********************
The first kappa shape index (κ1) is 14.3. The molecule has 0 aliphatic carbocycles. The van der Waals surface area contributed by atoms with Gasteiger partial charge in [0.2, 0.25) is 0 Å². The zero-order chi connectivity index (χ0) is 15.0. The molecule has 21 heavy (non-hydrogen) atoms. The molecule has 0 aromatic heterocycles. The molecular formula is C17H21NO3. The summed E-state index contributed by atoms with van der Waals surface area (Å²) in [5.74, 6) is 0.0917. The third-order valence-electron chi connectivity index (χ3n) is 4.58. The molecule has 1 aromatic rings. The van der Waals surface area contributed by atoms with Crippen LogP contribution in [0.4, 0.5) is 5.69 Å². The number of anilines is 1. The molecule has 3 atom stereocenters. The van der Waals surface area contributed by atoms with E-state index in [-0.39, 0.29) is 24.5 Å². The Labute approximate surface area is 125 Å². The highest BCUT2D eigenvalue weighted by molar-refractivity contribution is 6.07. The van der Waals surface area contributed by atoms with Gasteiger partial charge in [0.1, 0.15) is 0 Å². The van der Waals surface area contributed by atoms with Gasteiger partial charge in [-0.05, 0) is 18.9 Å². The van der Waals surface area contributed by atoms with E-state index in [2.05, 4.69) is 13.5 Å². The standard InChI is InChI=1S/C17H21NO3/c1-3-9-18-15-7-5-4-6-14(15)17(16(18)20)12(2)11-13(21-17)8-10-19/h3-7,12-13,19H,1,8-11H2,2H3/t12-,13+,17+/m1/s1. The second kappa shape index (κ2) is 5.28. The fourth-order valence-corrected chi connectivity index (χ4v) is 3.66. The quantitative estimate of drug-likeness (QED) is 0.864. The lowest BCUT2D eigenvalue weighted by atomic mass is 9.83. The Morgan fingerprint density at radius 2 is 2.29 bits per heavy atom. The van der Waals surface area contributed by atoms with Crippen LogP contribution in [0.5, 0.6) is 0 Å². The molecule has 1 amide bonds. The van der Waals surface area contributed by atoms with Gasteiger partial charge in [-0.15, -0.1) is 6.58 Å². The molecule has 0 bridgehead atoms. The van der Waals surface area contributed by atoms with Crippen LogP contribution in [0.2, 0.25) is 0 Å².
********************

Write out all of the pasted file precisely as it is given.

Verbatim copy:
The first kappa shape index (κ1) is 14.3. The molecule has 0 aliphatic carbocycles. The van der Waals surface area contributed by atoms with Gasteiger partial charge in [0.2, 0.25) is 0 Å². The zero-order chi connectivity index (χ0) is 15.0. The molecule has 21 heavy (non-hydrogen) atoms. The molecule has 0 aromatic heterocycles. The molecular formula is C17H21NO3. The summed E-state index contributed by atoms with van der Waals surface area (Å²) in [5.74, 6) is 0.0917. The third-order valence-electron chi connectivity index (χ3n) is 4.58. The molecule has 1 aromatic rings. The van der Waals surface area contributed by atoms with Crippen LogP contribution in [0.4, 0.5) is 5.69 Å². The number of anilines is 1. The molecule has 3 atom stereocenters. The van der Waals surface area contributed by atoms with E-state index in [-0.39, 0.29) is 24.5 Å². The Labute approximate surface area is 125 Å². The highest BCUT2D eigenvalue weighted by molar-refractivity contribution is 6.07. The van der Waals surface area contributed by atoms with Gasteiger partial charge in [0.1, 0.15) is 0 Å². The van der Waals surface area contributed by atoms with Gasteiger partial charge in [-0.05, 0) is 18.9 Å². The van der Waals surface area contributed by atoms with E-state index in [2.05, 4.69) is 13.5 Å². The standard InChI is InChI=1S/C17H21NO3/c1-3-9-18-15-7-5-4-6-14(15)17(16(18)20)12(2)11-13(21-17)8-10-19/h3-7,12-13,19H,1,8-11H2,2H3/t12-,13+,17+/m1/s1. The second kappa shape index (κ2) is 5.28. The fourth-order valence-corrected chi connectivity index (χ4v) is 3.66. The quantitative estimate of drug-likeness (QED) is 0.864. The lowest BCUT2D eigenvalue weighted by atomic mass is 9.83. The Morgan fingerprint density at radius 2 is 2.29 bits per heavy atom. The van der Waals surface area contributed by atoms with Crippen LogP contribution in [0.5, 0.6) is 0 Å². The molecule has 1 amide bonds. The van der Waals surface area contributed by atoms with Gasteiger partial charge in [-0.15, -0.1) is 6.58 Å². The molecule has 0 bridgehead atoms. The van der Waals surface area contributed by atoms with Crippen LogP contribution in [0.2, 0.25) is 0 Å².